Joe BidenJoe BidenPressure grows for breakthrough in Biden agenda talks State school board leaves national association saying they called parents domestic terrorists Sunday shows preview: Supply chain crisis threaten holiday sales; uncertainty over whether US can sustain nationwide downward trend in COVID-19 cases MORE sent a clear message to voters at the convention. The future of democracy is at stake. But what about the future of Americans?
Massive changes are now underway, from population aging to the rise of emerging markets, with technology constantly shifting how we work and play. Instead of a baby boom, we are facing a baby drought. Women have made enormous progress for education and own half of the wealth in the world, but the coronavirus has hit them harder in terms of unemployment and household tasks. Many are placing their careers on hold, particularly women of color. Generational groups are jockeying for position over who will shoulder the financial burden of government debt. The global middle class continues to expand but not in western nations. Before we know it, the United States will be relegated to the back of the world stage.
Biden vividly argued for molding the future to benefit all Americans. But are Democrats, or Republicans for that matter, aware that the definition of the future will be obsolete come January? The future is coming faster than ever with the pandemic. Consider population aging. As couples postpone having babies due to the current recession and high unemployment, our population will become older much faster than over past decades, which is a trend that will only accelerate as immigration slows down. Unless we enact policies to address this, then our pension system will be in trouble. Meanwhile, our economic standing in the world will decline rapidly as the emerging markets across Asia continue to outpace us in growth, and our handling of the coronavirus will only accentuate this difference.
If Biden wins the election, he must come to terms with an accelerated history and the intensification of trends triggered by the pandemic. He wants to create five million new jobs, but it takes engagement with the world. Made in the United States sounds great for politics, but it is not great economics. Engaging with the world would enable companies to sell their products and services at home and abroad. Emerging markets growth is much higher than ours, which indicates that the fastest way to create jobs is to share in these gains. A different strategy over economic diplomacy is needed, one that changes the focus from trade sanctions and protectionism toward mutual gains and shared interests.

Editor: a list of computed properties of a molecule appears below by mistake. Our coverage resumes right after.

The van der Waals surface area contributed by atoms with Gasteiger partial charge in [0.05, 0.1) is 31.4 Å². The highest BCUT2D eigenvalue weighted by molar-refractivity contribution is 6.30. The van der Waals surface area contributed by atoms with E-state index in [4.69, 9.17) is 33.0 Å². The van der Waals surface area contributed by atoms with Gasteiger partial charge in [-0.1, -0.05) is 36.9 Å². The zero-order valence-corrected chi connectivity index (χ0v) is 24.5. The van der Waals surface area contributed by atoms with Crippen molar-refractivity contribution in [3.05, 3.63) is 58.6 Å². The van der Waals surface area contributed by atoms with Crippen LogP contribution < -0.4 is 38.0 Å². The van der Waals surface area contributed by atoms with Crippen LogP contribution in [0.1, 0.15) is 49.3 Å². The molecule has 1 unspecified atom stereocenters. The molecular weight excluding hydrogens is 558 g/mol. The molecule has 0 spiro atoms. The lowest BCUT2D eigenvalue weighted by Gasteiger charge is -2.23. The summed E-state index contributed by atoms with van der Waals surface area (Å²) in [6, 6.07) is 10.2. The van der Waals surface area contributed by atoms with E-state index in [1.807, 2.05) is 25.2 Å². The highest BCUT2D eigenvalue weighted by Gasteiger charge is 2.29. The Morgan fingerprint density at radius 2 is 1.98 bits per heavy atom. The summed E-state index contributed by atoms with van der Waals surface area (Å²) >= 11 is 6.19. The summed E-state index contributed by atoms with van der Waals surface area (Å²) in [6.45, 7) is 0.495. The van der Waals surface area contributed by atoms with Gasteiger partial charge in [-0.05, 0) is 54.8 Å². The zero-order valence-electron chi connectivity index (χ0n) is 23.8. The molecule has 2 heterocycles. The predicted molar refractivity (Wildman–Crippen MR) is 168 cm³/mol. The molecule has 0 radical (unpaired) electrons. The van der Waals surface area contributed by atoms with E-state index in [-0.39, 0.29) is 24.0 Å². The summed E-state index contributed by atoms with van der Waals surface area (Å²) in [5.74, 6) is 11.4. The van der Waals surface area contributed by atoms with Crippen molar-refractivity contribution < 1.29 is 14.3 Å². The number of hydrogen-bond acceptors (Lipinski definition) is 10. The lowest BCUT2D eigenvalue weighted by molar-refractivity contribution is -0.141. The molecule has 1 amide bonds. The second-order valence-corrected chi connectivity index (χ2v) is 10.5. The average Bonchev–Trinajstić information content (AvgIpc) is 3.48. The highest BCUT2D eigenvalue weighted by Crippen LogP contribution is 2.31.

Biden promised to fight for racial justice and many systemic problems that it entails. The clock is ticking in this respect. By 2030, minorities including Latinos, African Americans, Asian Americans, and Native Americans could be the majority of us living in the United States under 40, according to the Census Bureau. That is what the future looks like, and it is paramount that our policies reflect and support this demographic shift, which impacts all aspects of society and the labor market in the United States.
Finally, Biden discussed the threat of climate change and how we have to address it head on. President Obama set into motion several initiatives in this arena. But if this approach is to be sustainable, it will need bipartisan consensus, regardless of which party is in power. Climate change cannot be spun simply as a political issue for one side. If it is, one administration will introduce policies, and another administration will undo them.
This could confuse companies, consumers, and investors, not to mention throw our entire future into existential jeopardy. We should be committed to less waste by preserving natural resources for our children and scaling back on careless consumption. We waste a third of the food that reaches consumers, according to the Agriculture Department. Food production and distribution accounts for the largest share of carbon emissions by contributing about 30 percent of the total carbon emissions.
Biden was clear to say that he is dedicated to working on behalf of all Americans and not only his supporters. Whether this works out, we will have to see. A decisive victory by Democrats might force Republicans to set politics aside and address issues like jobs and climate change for the benefit of the nation. But another term of Donald Trump may completely derail our chances of tackling such an accelerated future in the making, which will leave countless families and communities behind.
Shaping the future so it serves all Americans must be our goal. But do the candidates realize that the future has nearly arrived? Only time will tell.
Mauro Guillen is a professor of international management for the Wharton School for the University of Pennsylvania and is the author of “2030: How the Biggest Trends Today will Collide and Shape the Future of Everything.”